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The Muni Death Spiral 

Your transit system is terribly inefficient, extremely slow, and wildly expensive. Here’s how you can fix it.

Wednesday, Apr 14 2010
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Page 5 of 6

• Simply put, San Francisco has too many damn bus stops. The fewer you have, the faster buses will go, while incurring less wear and tear. "It'd be nice to see Muni get rid of a third of the stops in this city," transportation planner Michael Kiesling says. "That'd save some money." It also might spark riots — "Every bus stop has a constituency," Radulovich groans. Muni proposed consolidating its bus stops last month, but it will be interesting to see how hard it fights the inevitable backlash. Along with streamlining or eliminating bus routes tracing the former rail paths of World War I–era private trolley lines, bus stop consolidation is the surest method of inducing shouts from the loudest riders. Muni management has long had the ability to unilaterally eliminate extraneous stops. But it doesn't, because it'd rather not rankle vocal riders and give Board of Supervisors members a chance for cheap populism.

There were scores of such suggestions in TEP; think of instituting them as the remedy for death by a thousand cuts. And yet, two years after its completion, the $3 million study has hardly been used. Muni management had the foresight to commission it, and Muni's rider-owners have indicated they want transit experts making transit decisions — until some expert suggests removing their bus stop. Perhaps that's why the will to implement TEP is lacking.

San Francisco is a city in which a roomful of hipsters actually managed to push the Planning Commission to keep an American Apparel retail store out of the Mission District. As the gripe goes, if you can get a battalion of enraged people to crash a city meeting, you'll get what you want. In a way, the same goes with Muni. While advocacy groups representing the disabled, elderly, and others are able to shoot down changes affecting their constituencies, no one makes a fuss when Muni management's proposals work against the best interests of hundreds of thousands of riders. Legions of people are affected when Muni reduces its maintenance budget, but good luck finding even a handful of them to go to an MTA board meeting and complain. Even the San Francisco Bicycle Coalition, which represents a smaller constituency, wields more power than any Muni advocates. The city has gone to court to implement its Bicycle Master Plan, but Muni's aforementioned TEP — which could benefit far more San Franciscans — has been neglected by agency management, except when it's wheeled out to justify service cuts.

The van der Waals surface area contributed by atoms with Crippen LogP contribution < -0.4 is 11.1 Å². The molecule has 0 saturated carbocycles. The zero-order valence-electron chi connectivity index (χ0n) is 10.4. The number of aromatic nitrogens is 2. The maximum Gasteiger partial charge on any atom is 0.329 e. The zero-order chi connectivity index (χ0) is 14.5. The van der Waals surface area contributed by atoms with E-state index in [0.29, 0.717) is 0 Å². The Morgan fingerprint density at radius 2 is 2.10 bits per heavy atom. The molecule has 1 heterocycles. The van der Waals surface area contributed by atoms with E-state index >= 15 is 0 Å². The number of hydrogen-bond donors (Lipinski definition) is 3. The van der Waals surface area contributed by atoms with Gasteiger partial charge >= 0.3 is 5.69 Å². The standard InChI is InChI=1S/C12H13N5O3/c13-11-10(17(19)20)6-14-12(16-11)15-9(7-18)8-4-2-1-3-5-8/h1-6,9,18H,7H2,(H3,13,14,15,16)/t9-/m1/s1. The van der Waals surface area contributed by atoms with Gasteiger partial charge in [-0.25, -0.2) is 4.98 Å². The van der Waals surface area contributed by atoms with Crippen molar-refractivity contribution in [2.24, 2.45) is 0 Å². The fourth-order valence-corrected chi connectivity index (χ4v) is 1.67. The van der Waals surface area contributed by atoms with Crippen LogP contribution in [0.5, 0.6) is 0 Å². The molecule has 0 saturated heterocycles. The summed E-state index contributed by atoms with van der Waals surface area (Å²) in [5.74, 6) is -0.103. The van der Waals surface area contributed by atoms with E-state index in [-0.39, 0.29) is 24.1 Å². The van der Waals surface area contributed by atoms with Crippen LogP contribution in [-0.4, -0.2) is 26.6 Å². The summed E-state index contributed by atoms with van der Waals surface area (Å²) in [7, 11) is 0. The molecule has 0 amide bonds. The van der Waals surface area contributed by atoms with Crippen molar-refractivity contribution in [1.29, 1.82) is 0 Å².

This is perhaps the most maddening thing about the situation Muni finds itself in. The solutions presented in this article to make service speedier and more reliable weren't gleaned via divine inspiration. Muni management knows this stuff; much of it is in TEP. But, other than hoping for Hail Mary funding from the state and relying upon the mercurial wills of city politicos, the one budget remedy the agency's management has pushed, repeatedly, is to slash service and hike fares.